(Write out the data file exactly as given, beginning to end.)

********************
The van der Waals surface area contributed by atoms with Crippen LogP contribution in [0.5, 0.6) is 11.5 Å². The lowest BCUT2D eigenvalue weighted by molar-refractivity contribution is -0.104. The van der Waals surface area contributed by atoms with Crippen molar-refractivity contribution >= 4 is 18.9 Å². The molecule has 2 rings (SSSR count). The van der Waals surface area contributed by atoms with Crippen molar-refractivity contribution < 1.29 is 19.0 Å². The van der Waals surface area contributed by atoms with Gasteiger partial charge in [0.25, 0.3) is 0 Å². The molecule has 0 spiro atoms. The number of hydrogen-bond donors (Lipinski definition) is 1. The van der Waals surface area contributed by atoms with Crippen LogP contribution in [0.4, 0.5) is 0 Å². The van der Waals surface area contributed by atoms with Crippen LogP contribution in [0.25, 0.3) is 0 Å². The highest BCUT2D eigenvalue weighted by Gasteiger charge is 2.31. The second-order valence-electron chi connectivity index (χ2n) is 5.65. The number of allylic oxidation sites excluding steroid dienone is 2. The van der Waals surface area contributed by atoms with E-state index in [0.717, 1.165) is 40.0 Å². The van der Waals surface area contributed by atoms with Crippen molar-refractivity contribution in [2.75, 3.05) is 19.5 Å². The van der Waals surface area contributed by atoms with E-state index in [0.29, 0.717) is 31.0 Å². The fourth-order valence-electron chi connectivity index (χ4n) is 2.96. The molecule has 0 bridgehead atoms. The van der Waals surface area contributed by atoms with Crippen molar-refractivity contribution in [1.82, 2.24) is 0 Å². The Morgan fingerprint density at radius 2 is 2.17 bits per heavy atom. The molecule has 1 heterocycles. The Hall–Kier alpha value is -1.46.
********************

The van der Waals surface area contributed by atoms with Crippen LogP contribution in [0.5, 0.6) is 11.5 Å². The lowest BCUT2D eigenvalue weighted by molar-refractivity contribution is -0.104. The van der Waals surface area contributed by atoms with Crippen molar-refractivity contribution >= 4 is 18.9 Å². The molecule has 2 rings (SSSR count). The van der Waals surface area contributed by atoms with Crippen molar-refractivity contribution < 1.29 is 19.0 Å². The van der Waals surface area contributed by atoms with Gasteiger partial charge in [0.25, 0.3) is 0 Å². The molecule has 0 spiro atoms. The number of hydrogen-bond donors (Lipinski definition) is 1. The van der Waals surface area contributed by atoms with Crippen LogP contribution in [0.4, 0.5) is 0 Å². The van der Waals surface area contributed by atoms with Crippen LogP contribution in [0.25, 0.3) is 0 Å². The highest BCUT2D eigenvalue weighted by Gasteiger charge is 2.31. The second-order valence-electron chi connectivity index (χ2n) is 5.65. The number of allylic oxidation sites excluding steroid dienone is 2. The van der Waals surface area contributed by atoms with E-state index in [0.717, 1.165) is 40.0 Å². The van der Waals surface area contributed by atoms with Crippen molar-refractivity contribution in [2.75, 3.05) is 19.5 Å². The van der Waals surface area contributed by atoms with E-state index in [0.29, 0.717) is 31.0 Å². The fourth-order valence-electron chi connectivity index (χ4n) is 2.96. The molecule has 0 bridgehead atoms. The van der Waals surface area contributed by atoms with Crippen molar-refractivity contribution in [1.82, 2.24) is 0 Å². The Morgan fingerprint density at radius 2 is 2.17 bits per heavy atom. The molecule has 1 heterocycles. The Hall–Kier alpha value is -1.46.